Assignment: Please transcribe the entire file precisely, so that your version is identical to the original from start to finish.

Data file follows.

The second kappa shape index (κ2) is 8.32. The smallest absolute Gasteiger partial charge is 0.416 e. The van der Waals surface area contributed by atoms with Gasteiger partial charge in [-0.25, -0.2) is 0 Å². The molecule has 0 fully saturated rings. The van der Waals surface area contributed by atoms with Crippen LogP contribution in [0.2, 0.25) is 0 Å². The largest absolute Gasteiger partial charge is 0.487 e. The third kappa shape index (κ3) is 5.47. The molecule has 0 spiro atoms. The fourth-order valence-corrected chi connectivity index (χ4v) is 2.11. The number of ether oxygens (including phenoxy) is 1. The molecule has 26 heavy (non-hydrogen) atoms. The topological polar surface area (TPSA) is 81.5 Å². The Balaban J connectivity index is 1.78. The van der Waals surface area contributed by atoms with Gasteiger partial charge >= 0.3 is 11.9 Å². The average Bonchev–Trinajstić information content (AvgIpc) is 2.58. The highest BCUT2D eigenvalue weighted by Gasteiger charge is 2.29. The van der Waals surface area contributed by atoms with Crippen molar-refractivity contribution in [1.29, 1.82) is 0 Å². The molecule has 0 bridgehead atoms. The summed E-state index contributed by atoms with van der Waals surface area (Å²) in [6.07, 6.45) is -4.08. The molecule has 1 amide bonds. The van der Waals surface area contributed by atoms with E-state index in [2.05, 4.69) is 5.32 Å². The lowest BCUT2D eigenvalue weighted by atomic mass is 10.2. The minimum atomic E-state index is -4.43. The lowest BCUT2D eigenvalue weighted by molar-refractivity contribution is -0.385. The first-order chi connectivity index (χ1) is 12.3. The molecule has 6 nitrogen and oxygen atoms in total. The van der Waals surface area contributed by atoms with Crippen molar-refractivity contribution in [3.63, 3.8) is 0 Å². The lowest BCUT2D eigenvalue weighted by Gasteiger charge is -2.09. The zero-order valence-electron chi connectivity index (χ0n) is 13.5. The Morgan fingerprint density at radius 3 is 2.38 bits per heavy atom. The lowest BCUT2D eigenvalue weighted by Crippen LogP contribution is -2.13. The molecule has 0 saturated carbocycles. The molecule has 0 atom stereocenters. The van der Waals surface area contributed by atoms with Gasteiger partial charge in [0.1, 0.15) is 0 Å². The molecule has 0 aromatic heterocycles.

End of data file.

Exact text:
The second kappa shape index (κ2) is 8.32. The smallest absolute Gasteiger partial charge is 0.416 e. The van der Waals surface area contributed by atoms with Gasteiger partial charge in [-0.25, -0.2) is 0 Å². The molecule has 0 fully saturated rings. The van der Waals surface area contributed by atoms with Crippen LogP contribution in [0.2, 0.25) is 0 Å². The largest absolute Gasteiger partial charge is 0.487 e. The third kappa shape index (κ3) is 5.47. The molecule has 0 spiro atoms. The fourth-order valence-corrected chi connectivity index (χ4v) is 2.11. The number of ether oxygens (including phenoxy) is 1. The molecule has 26 heavy (non-hydrogen) atoms. The topological polar surface area (TPSA) is 81.5 Å². The Balaban J connectivity index is 1.78. The van der Waals surface area contributed by atoms with Gasteiger partial charge >= 0.3 is 11.9 Å². The average Bonchev–Trinajstić information content (AvgIpc) is 2.58. The highest BCUT2D eigenvalue weighted by Gasteiger charge is 2.29. The van der Waals surface area contributed by atoms with Crippen molar-refractivity contribution in [1.29, 1.82) is 0 Å². The molecule has 0 bridgehead atoms. The summed E-state index contributed by atoms with van der Waals surface area (Å²) in [6.07, 6.45) is -4.08. The molecule has 1 amide bonds. The van der Waals surface area contributed by atoms with E-state index in [2.05, 4.69) is 5.32 Å². The lowest BCUT2D eigenvalue weighted by atomic mass is 10.2. The minimum atomic E-state index is -4.43. The lowest BCUT2D eigenvalue weighted by molar-refractivity contribution is -0.385. The first-order chi connectivity index (χ1) is 12.3. The molecule has 6 nitrogen and oxygen atoms in total. The van der Waals surface area contributed by atoms with Crippen molar-refractivity contribution in [3.63, 3.8) is 0 Å². The lowest BCUT2D eigenvalue weighted by Gasteiger charge is -2.09. The zero-order valence-electron chi connectivity index (χ0n) is 13.5. The Morgan fingerprint density at radius 3 is 2.38 bits per heavy atom. The lowest BCUT2D eigenvalue weighted by Crippen LogP contribution is -2.13. The molecule has 0 saturated carbocycles. The molecule has 0 atom stereocenters. The van der Waals surface area contributed by atoms with Gasteiger partial charge in [0.1, 0.15) is 0 Å². The molecule has 0 aromatic heterocycles.